Tubular Bells

Merciera leptoloba is a member of the bellflower family, Campanulaceae. As the common family name suggests, most members of this family have bell-shaped flowers, i.e. with a broad tube. (Indeed, the scientific name is also based on the Latin for bell: campana.) But as in many families, there is a black sheep that does not fit in with what is expected. The genus Merciera is one of those black sheep and the bell is a tubular one, with flared ends.

Merciera leptoloba (Campanulaceae)

Low growing plant of Merciera leptoloba

Merciera leptoloba (Campanulaceae)

Flowering spike of Merciera leptoloba

Merciera leptoloba (Campanulaceae) flower

Tubular flower with thin star-shaped lobes

The genus Merciera is restricted to the Western Cape of South Africa. There are only 6 species and all have the long tubular flowers with spreading lobes at the end. This shape is known in botanical terms as “salverform” or the even more technical and unpronouncable “hypocrateriform”. Both terms basically mean that the corolla, i.e. a tubular flower, has the lobes at the end spreading at right angles to form a flat plate or tray (imagine a waiter holding a tray or salver on top of his arm). In Merciera, the lobes are very narrow and so the end of the flower appears star-shaped with 4 or 5 points to the star. The genus also differs from other members of the Campanulaceae in South Africa in forming only a single seed for each flower; other genera produce capsules with many seeds (such as the one illustrated for Prismatocarpus brevilobus)

 

The species we get most commonly here in the Overberg is Merciera leptoloba. This is easily recognised as it has spikes of pure white star-shaped flowers with 5 long lobes ("leptoloba" means narrow lobes). The plants are low growing. The stems trail for a short distance before becoming erect to produce the flowering spikes rarely more than 10cm high. It is found from the Kogelberg, east along the Klein River Mountains and as far south as Bredasdorp. It is restricted to fynbos on sandy well-drained soils of the lower mountain slopes. Its main flowering time is November to December but the odd flower continues into March. Merciera azurea with its blue flowers also occurs in the area but we have not found it as yet at Phillipskop. We should also keep our eyes out for the very local endemic Merciera brevifolia, which occurs on the neighbouring mountains of Babylonstoring and Shaws Mountain. It has white flowers like Merciera leptoloba but is more slender with longer stems and shorter leaves.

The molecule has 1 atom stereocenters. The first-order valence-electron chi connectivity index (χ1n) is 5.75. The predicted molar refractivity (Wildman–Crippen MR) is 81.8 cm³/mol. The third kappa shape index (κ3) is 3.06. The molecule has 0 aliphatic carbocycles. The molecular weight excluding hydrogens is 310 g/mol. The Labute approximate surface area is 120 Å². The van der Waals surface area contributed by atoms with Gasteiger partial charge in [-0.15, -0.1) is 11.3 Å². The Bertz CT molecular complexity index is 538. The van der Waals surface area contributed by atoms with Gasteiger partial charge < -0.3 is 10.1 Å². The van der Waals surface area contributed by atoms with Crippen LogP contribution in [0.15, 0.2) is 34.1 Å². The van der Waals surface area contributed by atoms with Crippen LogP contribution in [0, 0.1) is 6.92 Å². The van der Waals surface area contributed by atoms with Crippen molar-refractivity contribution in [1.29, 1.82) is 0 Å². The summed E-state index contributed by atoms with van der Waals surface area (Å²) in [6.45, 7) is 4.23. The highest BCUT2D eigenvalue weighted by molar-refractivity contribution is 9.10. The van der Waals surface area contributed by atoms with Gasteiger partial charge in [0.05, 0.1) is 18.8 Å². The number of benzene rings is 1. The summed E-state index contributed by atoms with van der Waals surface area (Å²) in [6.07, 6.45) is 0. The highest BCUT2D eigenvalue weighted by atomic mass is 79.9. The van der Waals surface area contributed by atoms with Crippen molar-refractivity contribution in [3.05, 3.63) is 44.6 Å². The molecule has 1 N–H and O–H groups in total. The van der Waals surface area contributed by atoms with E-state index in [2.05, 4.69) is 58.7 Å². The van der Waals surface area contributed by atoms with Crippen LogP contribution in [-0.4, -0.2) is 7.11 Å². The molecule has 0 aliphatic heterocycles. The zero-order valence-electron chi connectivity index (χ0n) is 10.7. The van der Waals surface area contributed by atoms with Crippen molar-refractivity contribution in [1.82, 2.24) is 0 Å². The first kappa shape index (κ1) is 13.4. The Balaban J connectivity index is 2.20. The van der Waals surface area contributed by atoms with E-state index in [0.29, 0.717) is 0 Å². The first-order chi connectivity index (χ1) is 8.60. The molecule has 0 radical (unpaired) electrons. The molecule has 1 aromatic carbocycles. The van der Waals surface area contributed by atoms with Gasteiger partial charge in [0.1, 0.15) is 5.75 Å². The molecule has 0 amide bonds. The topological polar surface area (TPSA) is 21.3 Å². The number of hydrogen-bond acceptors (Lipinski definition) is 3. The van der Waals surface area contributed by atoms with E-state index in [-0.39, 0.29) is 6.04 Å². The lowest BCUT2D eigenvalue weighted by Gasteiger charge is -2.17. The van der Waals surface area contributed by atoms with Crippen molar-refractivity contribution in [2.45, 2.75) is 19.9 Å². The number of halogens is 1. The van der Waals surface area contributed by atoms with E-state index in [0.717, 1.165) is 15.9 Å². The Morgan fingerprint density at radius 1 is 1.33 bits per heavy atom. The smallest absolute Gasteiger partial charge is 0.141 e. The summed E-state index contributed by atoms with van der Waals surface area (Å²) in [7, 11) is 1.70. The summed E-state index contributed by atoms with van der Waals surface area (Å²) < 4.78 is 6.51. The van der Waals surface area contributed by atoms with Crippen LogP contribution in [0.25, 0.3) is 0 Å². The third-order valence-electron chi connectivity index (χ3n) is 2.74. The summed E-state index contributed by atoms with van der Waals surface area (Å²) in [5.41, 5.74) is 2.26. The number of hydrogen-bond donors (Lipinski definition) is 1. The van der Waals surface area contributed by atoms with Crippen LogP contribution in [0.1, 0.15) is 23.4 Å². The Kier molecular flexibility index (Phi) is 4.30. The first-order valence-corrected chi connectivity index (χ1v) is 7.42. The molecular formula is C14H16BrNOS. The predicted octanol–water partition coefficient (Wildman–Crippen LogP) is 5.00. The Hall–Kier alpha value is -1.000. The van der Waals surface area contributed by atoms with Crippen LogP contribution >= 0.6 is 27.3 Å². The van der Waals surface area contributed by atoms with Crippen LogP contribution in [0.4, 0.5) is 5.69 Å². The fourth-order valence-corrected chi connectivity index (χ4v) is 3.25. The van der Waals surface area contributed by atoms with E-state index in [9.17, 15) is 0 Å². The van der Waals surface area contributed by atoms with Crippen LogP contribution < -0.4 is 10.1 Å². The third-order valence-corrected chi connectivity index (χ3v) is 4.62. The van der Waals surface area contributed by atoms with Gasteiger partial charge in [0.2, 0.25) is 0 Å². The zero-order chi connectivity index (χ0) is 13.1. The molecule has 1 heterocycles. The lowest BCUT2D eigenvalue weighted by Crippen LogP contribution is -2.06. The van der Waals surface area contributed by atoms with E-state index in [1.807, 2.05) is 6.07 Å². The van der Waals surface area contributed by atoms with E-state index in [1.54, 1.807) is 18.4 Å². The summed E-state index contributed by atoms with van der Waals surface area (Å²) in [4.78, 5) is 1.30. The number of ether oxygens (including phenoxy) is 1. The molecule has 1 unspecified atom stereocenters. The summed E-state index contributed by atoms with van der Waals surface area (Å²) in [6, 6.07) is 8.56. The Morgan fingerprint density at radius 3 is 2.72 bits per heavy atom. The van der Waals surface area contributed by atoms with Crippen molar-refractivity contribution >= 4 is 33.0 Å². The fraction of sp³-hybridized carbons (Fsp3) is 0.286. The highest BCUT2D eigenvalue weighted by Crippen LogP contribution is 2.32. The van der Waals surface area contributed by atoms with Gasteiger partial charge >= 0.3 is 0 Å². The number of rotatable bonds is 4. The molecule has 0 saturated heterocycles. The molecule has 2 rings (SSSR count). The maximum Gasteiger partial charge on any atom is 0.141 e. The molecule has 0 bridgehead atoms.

Merciera leptoloba is not known in general cultivation, but it is striking when in flower and would make a very beautiful plant for the edge of a border or in a rock garden.

Merciera leptoloba (Campanulaceae)

Merciera leptoloba growing amongst the fynbos

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